Rongxiang Xu? You mean the butthurt lunatic who sued because he didn't get a Nobel Prize? And what do you mean by "treatments receive this much success"? Are you talking about Burzynski's treatments? What success are you talking about?

Do you have any idea what we're discussing here?

By Marc Stephens … (not verified) on 08 Feb 2013 #permalink

Is there anything to prevent Burzynski from rebranding ANPs/Aminocare as "nutritional supplements" rather than drugs, and then sell them via MLM (with the requisite quack miranda statement), with the standard wink-wink-nudge-nudge under-the-radar claims that they can cure cancer? Shills are a dime a dozen, it seems.

thenewme,

Long time no speak. Hope you're well.

Your idea might work for the oral version, but it would be hard to sell supplements that require a Hickman line directly into the heart.

Never fail however...I'm sure he's got some kind of "exit strategy" planned. Especially now that the jig might be up with ANPs.

By Marc Stephens … (not verified) on 08 Feb 2013 #permalink

Hi MSII! I'm doing well, thanks. Just really, really busy these days since I've moved to the opposite side of the world.

I dunno, as long as quacks are free to make sh!t up as long as they call their woo "supplements," why would he bother with the Hickman line or IVs? Why couldn't he just claim that he's formulated some new, improved ANP/aminocare pill that is just as effective for cancer, aging, weight loss, immune support, and anything else? Leave it to his shill associates to pose as cancer patients on message boards to spread the word about how they were cured by these miracle supplements?

Seriously, just go to BCO and see the technique live in action.

Just really, really busy these days since I’ve moved to the opposite side of the world.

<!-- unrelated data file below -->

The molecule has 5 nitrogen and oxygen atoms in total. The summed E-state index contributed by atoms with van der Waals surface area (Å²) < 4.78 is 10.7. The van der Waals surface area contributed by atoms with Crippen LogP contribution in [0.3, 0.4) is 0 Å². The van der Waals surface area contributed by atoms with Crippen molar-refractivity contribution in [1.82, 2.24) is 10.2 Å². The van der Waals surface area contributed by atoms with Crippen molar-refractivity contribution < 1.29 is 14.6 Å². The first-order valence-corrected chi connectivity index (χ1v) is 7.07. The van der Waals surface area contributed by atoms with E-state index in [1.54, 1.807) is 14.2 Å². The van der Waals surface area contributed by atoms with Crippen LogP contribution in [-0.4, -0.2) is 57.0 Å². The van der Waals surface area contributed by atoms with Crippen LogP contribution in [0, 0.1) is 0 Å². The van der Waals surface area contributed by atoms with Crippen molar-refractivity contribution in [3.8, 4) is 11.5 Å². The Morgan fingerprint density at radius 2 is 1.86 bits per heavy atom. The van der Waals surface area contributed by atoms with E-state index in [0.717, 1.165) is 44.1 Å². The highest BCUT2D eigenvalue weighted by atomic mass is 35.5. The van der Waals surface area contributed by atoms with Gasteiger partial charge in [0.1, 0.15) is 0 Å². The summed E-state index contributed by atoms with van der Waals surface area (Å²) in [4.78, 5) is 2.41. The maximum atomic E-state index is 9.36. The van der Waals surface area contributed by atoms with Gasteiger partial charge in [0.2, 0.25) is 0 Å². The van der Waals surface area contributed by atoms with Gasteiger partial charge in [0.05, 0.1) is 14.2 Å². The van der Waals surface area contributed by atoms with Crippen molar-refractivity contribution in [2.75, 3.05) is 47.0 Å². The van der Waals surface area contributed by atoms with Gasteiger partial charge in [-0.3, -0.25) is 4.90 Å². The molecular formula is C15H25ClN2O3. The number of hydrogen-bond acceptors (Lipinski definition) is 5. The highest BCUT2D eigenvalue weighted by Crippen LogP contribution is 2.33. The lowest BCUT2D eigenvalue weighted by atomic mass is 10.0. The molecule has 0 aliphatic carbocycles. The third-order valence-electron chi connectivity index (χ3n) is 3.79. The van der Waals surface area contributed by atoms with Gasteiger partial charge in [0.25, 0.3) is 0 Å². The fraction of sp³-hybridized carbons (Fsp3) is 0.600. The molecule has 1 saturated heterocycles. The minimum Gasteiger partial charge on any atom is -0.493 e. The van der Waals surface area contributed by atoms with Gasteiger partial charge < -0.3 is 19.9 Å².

Please, no Time Cube.

Glad you're OK. Would you be willing to tell us what part of the world you moved to? (No need to be too specific, a continent or country will do if you want to protect your anonymity.)

I know about the online shills very well. Just yesterday I was reading comments on a South African skeptic blog where people are shilling "Faith Drops" that are a version of MMS.

There's someone on Orac's other blog passionately plugging magic salt water called ASEA (she sells it, of course). You got it--both are good for cancer and AIDS, and everything else, but the MLM salespeople can't say that out loud. They let others do it via YouTube testimonials and corporate
infomercials.

Did you ever look into Mannatech? Another MLM "cure-all" that was nothing but sugar. ABC News snuck a hidden camera into one of their sales meetings a few years ago where their network marketers were coached on what they could say and how they could say it in order to stay legal. Meanwhile, a reporter caught one of their reps on hidden camera telling her it would cure cancer.

Don't give Stan any ideas!

By Marc Stephens … (not verified) on 08 Feb 2013 #permalink

@thenewme

He'd need to show that it has either a) been used as a food/nutritional supplement before or b) provide evidence that it is safe when used as a food/nutritional supplement. If he can't do that, he won't get FDA approval to market it as a supplement. Granted, there's also the whole problem of it being a precursor to a known drug, so marketing it as a supplement would mean he is selling something that is really a drug without approval.